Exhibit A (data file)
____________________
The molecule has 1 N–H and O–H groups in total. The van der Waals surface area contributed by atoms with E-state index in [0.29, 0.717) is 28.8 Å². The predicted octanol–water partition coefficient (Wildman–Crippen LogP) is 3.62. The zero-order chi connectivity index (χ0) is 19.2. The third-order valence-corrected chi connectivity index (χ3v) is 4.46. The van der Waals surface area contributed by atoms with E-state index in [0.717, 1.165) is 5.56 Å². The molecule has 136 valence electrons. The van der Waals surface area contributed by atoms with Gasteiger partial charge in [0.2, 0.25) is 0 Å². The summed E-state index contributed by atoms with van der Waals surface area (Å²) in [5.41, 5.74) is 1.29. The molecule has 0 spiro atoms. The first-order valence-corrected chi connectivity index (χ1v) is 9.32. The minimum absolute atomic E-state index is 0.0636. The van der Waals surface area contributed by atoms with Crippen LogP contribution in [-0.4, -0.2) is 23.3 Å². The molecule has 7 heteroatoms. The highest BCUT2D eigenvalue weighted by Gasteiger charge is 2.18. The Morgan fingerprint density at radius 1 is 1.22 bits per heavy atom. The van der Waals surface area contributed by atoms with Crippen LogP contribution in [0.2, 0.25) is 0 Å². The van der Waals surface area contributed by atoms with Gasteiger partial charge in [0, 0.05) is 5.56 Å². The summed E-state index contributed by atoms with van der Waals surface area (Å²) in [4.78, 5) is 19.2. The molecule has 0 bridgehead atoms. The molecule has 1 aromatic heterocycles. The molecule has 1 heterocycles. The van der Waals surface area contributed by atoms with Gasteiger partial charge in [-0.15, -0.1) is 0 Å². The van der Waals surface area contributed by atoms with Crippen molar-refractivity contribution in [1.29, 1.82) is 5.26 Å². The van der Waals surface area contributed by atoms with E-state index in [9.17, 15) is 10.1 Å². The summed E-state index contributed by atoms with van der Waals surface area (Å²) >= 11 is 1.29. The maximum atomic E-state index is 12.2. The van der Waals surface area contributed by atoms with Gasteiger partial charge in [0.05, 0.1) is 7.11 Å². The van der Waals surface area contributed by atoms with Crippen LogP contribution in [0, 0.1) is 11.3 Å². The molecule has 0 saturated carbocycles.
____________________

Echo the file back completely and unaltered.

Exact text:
The molecule has 1 N–H and O–H groups in total. The van der Waals surface area contributed by atoms with E-state index in [0.29, 0.717) is 28.8 Å². The predicted octanol–water partition coefficient (Wildman–Crippen LogP) is 3.62. The zero-order chi connectivity index (χ0) is 19.2. The third-order valence-corrected chi connectivity index (χ3v) is 4.46. The van der Waals surface area contributed by atoms with E-state index in [0.717, 1.165) is 5.56 Å². The molecule has 136 valence electrons. The van der Waals surface area contributed by atoms with Gasteiger partial charge in [0.2, 0.25) is 0 Å². The summed E-state index contributed by atoms with van der Waals surface area (Å²) in [5.41, 5.74) is 1.29. The molecule has 0 spiro atoms. The first-order valence-corrected chi connectivity index (χ1v) is 9.32. The minimum absolute atomic E-state index is 0.0636. The van der Waals surface area contributed by atoms with Crippen LogP contribution in [-0.4, -0.2) is 23.3 Å². The molecule has 7 heteroatoms. The highest BCUT2D eigenvalue weighted by Gasteiger charge is 2.18. The Morgan fingerprint density at radius 1 is 1.22 bits per heavy atom. The van der Waals surface area contributed by atoms with Crippen LogP contribution in [0.2, 0.25) is 0 Å². The van der Waals surface area contributed by atoms with Gasteiger partial charge in [0, 0.05) is 5.56 Å². The summed E-state index contributed by atoms with van der Waals surface area (Å²) in [4.78, 5) is 19.2. The molecule has 0 bridgehead atoms. The molecule has 1 aromatic heterocycles. The molecule has 1 heterocycles. The van der Waals surface area contributed by atoms with Gasteiger partial charge in [-0.15, -0.1) is 0 Å². The van der Waals surface area contributed by atoms with Crippen molar-refractivity contribution in [1.29, 1.82) is 5.26 Å². The van der Waals surface area contributed by atoms with E-state index in [9.17, 15) is 10.1 Å². The summed E-state index contributed by atoms with van der Waals surface area (Å²) >= 11 is 1.29. The maximum atomic E-state index is 12.2. The van der Waals surface area contributed by atoms with Gasteiger partial charge in [0.05, 0.1) is 7.11 Å². The van der Waals surface area contributed by atoms with Crippen LogP contribution in [0, 0.1) is 11.3 Å². The molecule has 0 saturated carbocycles.